Parents concerned about what their kids might acquire while trick-or-treating Wednesday night are invited to the UAW Hall, 601 Woodland Drive, where the Saline Police Department will be checking candy from 7 to 8:30 p.m.
Oakwood Church, which rented the hall for a Halloween Wind Down Event, is serving free cider, donuts and coffee and providing photo opportunities and games for kids.
Saline Police Chief Jerrod Hart said members of the church invited police to join the event for candy inspection. Saline Police cadets, supervised by an officer, will check candy with a metal detector. They’ll also be on the look out for other substances.
“In our day, checking candy meant checking for razor blades. On Halloween, we’re also going to be looking for marijuana edibles and things like that,” Hart said.
Trick-or-treating takes place from 6 to 8 p.m. in the City of Halloween.
Improve visibility while trick-or-treating (and other safety tips)
Thousands of costume-clad children will embark on treat-finding missions in neighborhoods all across the country this Halloween. Everyone wants their Halloween festivities to be fun, but it is important that trick-or-treaters and their chaperones prioritize safety as well.
The child welfare organization Safe Kids says that twice as many child pedestrians are killed while walking on Halloween compared to other days of the year. In addition, the National Safety Council states that darting out or running into the road accounts for about 70 percent of pedestrian deaths or injuries among children between the ages of five and nine and about 47 percent of incidents for kids between the ages of 10 and 14.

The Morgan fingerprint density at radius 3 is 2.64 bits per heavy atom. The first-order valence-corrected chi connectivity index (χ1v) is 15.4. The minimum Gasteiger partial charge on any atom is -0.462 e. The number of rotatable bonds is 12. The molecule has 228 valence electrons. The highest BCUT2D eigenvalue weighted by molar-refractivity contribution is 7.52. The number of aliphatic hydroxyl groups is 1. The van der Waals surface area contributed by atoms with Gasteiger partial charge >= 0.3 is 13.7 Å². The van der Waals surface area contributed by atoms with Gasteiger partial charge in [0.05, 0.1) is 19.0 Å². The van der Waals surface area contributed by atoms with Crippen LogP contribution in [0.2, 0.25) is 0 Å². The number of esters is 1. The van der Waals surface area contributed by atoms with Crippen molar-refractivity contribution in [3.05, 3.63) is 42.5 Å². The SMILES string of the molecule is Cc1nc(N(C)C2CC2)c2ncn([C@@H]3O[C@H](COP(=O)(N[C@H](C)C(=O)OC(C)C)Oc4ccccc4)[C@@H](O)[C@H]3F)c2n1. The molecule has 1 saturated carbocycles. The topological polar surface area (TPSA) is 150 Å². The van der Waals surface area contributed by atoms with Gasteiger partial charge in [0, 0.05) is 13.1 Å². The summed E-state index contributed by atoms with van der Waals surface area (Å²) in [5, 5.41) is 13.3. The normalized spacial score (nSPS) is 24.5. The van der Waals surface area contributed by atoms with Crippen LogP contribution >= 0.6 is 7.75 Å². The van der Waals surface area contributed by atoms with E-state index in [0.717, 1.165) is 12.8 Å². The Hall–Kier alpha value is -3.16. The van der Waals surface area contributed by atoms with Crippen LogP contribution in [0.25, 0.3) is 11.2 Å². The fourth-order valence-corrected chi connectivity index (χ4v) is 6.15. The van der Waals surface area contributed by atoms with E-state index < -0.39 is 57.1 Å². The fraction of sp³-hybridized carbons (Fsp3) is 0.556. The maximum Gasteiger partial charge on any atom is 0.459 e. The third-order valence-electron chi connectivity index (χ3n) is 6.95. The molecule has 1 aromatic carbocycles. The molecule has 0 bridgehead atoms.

Ensuring trick-or-treating youngsters are visible to motorists can make Halloween safer for everyone involved. The American Academy of Pediatrics and other safety groups suggest the following strategies for safe trick-or-treating.
- Supervise the festivities. Adults should chaperone young trick-or-treaters who are unlikely to be focused on safety in the midst of Halloween excitement.
- Use reflective tape or LED lights. Dark costumes coupled with twilight can make it difficult for motorists to see trick-or-treating youngsters. Parents can improve the chances of their kids being seen by motorists by adhering reflective tape onto kids’ costumes. Glow sticks and wearable LED lights also can illuminate trick-or-treaters.
- Carry lanterns or flashlights. Children and/or chaperones who carry flashlights and lanterns can improve their own visibility while also making themselves more visible to motorists. Lanterns and flashlights help trick-or-treaters avoid holes, cracked pavement and other obstacles. For those children who want to free up their hands for better treat gathering, lights that strap to the head are an option.
- Keep the lights on. Homeowners can do their part by keeping outdoor flood lights and accent lighting on to make paths safer for youngsters on the prowl for Halloween candy.
- Choose face makeup over masks. Children wearing masks may not spot oncoming cars or other hazards. Face makeup won’t affect kids’ visibility but will still help them look scary.
With the right combination of caution and fun, Halloween can be an enjoyable time for youngsters and adults.